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Compulsive buying disorder is characterized by excessive or poorly controlled preoccupations, urges or behaviors regarding shopping and spending, which lead to adverse consequences.
Compulsive buying disorder has been estimated to affect from 2 to 8% of the general adult population in the US; 80 to 95% of those affected are female. Onset occurs in the late teens or early twenties, and the disorder is generally chronic. Psychiatric comorbidity is frequent, particularly mood, anxiety, substance use, eating and personality disorders. Treatment has not been well delineated, but individual and group psychotherapy, cognitive-behavioral therapy and 12-step programs may be helpful. Debt consolidation and credit counseling will be appropriate for many individuals who have compulsive buying disorder. Serotonin (5-hydroxytryptamine; 5-HT) re- uptake inhibitors may help some patients regulate their buying impulses. Self-help books are also available.
Compulsive buying disorder has been the subject of growing interest in the professional and lay literature, much of it prompted by the recent interest in ‘compulsive’ behaviors.[1-3] Although many believe compulsive buying disorder to be a new phenomenon, German psychiatrist Emil Kraepelin described ‘oniomania’ 85 years ago, and is quoted by Eugen Bleuler in his 1924 Textbook of Psychiatry: ‘The particular element is compulsiveness; they cannot help it, which sometimes even expresses itself in the fact that… the patients are absolutely incapable to think differently, and to conceive the senseless consequences of their act and the possibilities of not doing it’. Kraepelin and Bleuler both classified compulsive buying as one of the ‘impulsive insanities’, alongside kleptomania and pyromania.
In the past decade, there has been a renewed interest in disorders characterized by behavioral excess. The effectiveness of serotonin (5-hydroxytryptamine; 5-HT) reuptake inhibitors in relieving obsessive-compulsive symptoms has led psychiatrists and researchers to use these drugs to treat other disorders that may lie along a continuum with obsessive-compulsive disorder (OCD), including body dysmorphic disorder, compulsive sexual behavior, pathological gambling and compulsive buying.[1-3] Although it is unclear whether compulsive buying disorder is in any way related to OCD, renewed interest in this disorder can be traced directly to the emergence of the ‘obsessive-compulsive spectrum’ concept.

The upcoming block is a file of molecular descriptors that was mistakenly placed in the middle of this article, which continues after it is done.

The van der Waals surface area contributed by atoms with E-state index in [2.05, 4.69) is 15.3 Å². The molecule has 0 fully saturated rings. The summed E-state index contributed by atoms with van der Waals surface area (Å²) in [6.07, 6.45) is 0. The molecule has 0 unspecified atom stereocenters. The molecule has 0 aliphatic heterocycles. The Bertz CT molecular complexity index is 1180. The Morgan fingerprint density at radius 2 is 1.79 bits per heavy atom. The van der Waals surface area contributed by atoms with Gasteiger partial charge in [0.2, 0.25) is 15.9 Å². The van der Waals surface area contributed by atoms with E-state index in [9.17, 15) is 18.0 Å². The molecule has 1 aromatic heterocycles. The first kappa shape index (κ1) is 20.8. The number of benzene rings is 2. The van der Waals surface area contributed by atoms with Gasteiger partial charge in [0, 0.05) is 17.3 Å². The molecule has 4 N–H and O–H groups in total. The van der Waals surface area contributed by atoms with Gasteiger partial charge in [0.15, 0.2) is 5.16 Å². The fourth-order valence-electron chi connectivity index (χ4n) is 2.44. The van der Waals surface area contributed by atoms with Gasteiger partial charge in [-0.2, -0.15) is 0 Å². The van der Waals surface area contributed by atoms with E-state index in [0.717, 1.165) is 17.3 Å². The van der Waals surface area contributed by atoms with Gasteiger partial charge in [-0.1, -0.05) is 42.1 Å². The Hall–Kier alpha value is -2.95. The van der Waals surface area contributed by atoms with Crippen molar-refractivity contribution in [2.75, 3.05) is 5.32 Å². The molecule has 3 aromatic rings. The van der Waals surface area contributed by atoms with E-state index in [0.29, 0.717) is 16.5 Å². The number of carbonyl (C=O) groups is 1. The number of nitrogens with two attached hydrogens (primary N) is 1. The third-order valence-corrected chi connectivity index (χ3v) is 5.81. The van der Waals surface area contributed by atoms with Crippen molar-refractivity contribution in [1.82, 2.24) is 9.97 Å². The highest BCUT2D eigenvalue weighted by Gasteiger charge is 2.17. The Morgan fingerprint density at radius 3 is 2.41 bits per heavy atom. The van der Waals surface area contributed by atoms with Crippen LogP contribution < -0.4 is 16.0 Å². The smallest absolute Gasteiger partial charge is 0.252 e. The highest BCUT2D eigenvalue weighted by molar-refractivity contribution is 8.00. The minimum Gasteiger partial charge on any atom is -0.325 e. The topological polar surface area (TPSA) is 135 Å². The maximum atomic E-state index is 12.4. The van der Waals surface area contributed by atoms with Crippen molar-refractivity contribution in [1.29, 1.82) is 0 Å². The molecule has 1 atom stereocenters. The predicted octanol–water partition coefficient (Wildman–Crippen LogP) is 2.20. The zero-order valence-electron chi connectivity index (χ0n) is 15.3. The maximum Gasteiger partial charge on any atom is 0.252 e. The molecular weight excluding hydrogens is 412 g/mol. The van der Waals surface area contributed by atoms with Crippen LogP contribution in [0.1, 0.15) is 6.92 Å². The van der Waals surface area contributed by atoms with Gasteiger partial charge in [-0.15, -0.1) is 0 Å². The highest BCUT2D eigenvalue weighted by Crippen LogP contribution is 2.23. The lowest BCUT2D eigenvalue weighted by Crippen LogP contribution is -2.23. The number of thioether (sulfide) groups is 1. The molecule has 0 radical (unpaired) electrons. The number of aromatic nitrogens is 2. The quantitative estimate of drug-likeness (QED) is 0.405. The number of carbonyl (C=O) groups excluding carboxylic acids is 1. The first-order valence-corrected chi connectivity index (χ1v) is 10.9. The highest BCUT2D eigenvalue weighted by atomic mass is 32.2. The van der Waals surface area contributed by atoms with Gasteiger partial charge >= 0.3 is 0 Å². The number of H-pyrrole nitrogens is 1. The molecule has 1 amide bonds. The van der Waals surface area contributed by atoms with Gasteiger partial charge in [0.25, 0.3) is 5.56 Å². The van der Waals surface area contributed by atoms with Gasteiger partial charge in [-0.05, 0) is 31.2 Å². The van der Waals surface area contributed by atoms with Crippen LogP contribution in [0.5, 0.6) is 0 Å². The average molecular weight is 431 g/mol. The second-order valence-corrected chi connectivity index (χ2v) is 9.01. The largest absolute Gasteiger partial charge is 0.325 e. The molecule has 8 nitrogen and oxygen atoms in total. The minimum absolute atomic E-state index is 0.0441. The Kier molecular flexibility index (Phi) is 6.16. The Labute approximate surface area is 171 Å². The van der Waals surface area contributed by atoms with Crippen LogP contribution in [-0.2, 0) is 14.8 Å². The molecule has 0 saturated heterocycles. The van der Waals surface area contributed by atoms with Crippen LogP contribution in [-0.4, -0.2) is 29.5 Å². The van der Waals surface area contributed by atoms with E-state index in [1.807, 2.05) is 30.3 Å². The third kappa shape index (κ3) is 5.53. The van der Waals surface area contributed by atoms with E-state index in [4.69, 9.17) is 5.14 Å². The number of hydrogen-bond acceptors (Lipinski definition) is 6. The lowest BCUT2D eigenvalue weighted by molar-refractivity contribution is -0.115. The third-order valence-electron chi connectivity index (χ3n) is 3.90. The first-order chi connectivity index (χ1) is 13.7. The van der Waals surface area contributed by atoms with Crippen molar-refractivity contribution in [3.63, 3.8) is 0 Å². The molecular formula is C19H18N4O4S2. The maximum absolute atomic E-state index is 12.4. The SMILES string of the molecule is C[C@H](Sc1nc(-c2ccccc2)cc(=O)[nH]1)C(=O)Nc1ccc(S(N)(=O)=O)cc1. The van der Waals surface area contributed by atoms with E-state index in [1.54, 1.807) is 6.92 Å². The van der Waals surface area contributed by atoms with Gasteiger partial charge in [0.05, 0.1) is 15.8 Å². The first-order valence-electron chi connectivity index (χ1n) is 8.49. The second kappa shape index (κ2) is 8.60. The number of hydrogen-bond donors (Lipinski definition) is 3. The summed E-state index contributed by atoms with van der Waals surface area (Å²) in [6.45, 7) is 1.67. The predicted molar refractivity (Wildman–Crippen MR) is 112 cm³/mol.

Apart from the early interest in compulsive buying shown by Kraepelin and Bleuler, professional interest was essentially limited to occasional in-depth case reports authored by psychoanalysts,[ 7-9] or reports in the consumer behavior literature.[ 10-14] The situation changed when McElroy et al. published a report describing the improvement observed in 3 individuals with compulsive buying disorder who were administered antidepressants. On the heels of this report came 3 independent case series[16-18] reporting on a total of 90 persons with compulsive buying disorder.
Definition and Classification
As an alternative, McElroy and her colleagues offered an operational definition for clinical and research use (see table I). The definition recognizes that compulsive buying has both cognitive and behavioral components, each potentially causing impairment. Impairment can be manifested through personal distress; social, marital or occupational dysfunction; or financial or legal problems. The DSM-IV has no category for compulsive buying disorder, individuals with the condition are relegated to the residual category ‘Disorder of Impulse Control Not Otherwise Specified’. According to the
The definition of compulsive buying disorder developed by McElroy et al. has achieved wide acceptance among psychiatric researchers. Although the appropriate classification of compulsive buying disorder is unclear, biologically oriented researchers have focused on the similarity of compulsive buying disorder to OCD, other impulse control disorders such as pathological gambling, and to the mood and anxiety disorders.[1,2,16,20] Other investigators[21,22] have suggested that compulsive buying is similar, in many respects, to alcohol and drug addiction.
Considered by some to fall within an ‘obsessive-compulsive spectrum’, there are few data other than those provided by McElroy et al. to suggest that the two disorders overlap, nor are there any data from family history studies showing an excess of OCD among the relatives of individuals who have compulsive buying disorder, and vice versa. Compulsive buying appears to overlap with other impulse control disorders, particularly pathological gambling. Pathological gambling is primarily a disorder of men, but the two disorders are similar in terms of cognitive and behavioral symptoms; each could represent gender-specific manifestations of an underlying impulsive tendency.
Table I. Diagnostic criteria for compulsive buying
- frequent preoccupation with buying or impulses to buy that is/are experienced as irresistible, intrusive and/or senseless
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